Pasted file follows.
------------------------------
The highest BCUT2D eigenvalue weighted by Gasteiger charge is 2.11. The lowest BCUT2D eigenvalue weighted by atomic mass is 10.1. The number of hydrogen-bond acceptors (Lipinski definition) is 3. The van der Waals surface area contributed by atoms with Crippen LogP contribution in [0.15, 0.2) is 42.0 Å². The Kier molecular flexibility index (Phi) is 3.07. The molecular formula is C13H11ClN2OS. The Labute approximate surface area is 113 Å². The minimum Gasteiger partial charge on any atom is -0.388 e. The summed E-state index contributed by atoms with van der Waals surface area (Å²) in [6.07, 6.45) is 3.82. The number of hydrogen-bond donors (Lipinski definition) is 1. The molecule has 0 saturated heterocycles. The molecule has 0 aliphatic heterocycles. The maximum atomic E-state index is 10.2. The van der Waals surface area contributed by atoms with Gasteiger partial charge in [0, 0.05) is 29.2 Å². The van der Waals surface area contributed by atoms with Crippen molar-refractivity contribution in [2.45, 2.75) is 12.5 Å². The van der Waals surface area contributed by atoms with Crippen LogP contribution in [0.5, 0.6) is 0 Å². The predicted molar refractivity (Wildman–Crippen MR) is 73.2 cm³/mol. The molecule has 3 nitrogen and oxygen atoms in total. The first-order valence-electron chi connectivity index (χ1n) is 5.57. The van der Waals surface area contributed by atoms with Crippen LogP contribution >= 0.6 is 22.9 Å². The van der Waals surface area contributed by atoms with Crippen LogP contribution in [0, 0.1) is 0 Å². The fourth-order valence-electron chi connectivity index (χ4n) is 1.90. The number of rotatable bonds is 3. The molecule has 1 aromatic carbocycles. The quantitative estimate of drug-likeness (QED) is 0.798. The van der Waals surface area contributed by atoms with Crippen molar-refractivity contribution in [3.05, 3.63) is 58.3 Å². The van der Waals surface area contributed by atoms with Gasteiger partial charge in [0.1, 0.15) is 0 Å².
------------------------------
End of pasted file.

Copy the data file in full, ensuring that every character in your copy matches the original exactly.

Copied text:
The highest BCUT2D eigenvalue weighted by Gasteiger charge is 2.11. The lowest BCUT2D eigenvalue weighted by atomic mass is 10.1. The number of hydrogen-bond acceptors (Lipinski definition) is 3. The van der Waals surface area contributed by atoms with Crippen LogP contribution in [0.15, 0.2) is 42.0 Å². The Kier molecular flexibility index (Phi) is 3.07. The molecular formula is C13H11ClN2OS. The Labute approximate surface area is 113 Å². The minimum Gasteiger partial charge on any atom is -0.388 e. The summed E-state index contributed by atoms with van der Waals surface area (Å²) in [6.07, 6.45) is 3.82. The number of hydrogen-bond donors (Lipinski definition) is 1. The molecule has 0 saturated heterocycles. The molecule has 0 aliphatic heterocycles. The maximum atomic E-state index is 10.2. The van der Waals surface area contributed by atoms with Gasteiger partial charge in [0, 0.05) is 29.2 Å². The van der Waals surface area contributed by atoms with Crippen molar-refractivity contribution in [2.45, 2.75) is 12.5 Å². The van der Waals surface area contributed by atoms with Crippen LogP contribution in [0.5, 0.6) is 0 Å². The predicted molar refractivity (Wildman–Crippen MR) is 73.2 cm³/mol. The molecule has 3 nitrogen and oxygen atoms in total. The first-order valence-electron chi connectivity index (χ1n) is 5.57. The van der Waals surface area contributed by atoms with Crippen LogP contribution >= 0.6 is 22.9 Å². The van der Waals surface area contributed by atoms with Crippen LogP contribution in [0, 0.1) is 0 Å². The fourth-order valence-electron chi connectivity index (χ4n) is 1.90. The number of rotatable bonds is 3. The molecule has 1 aromatic carbocycles. The quantitative estimate of drug-likeness (QED) is 0.798. The van der Waals surface area contributed by atoms with Crippen molar-refractivity contribution in [3.05, 3.63) is 58.3 Å². The van der Waals surface area contributed by atoms with Gasteiger partial charge in [0.1, 0.15) is 0 Å².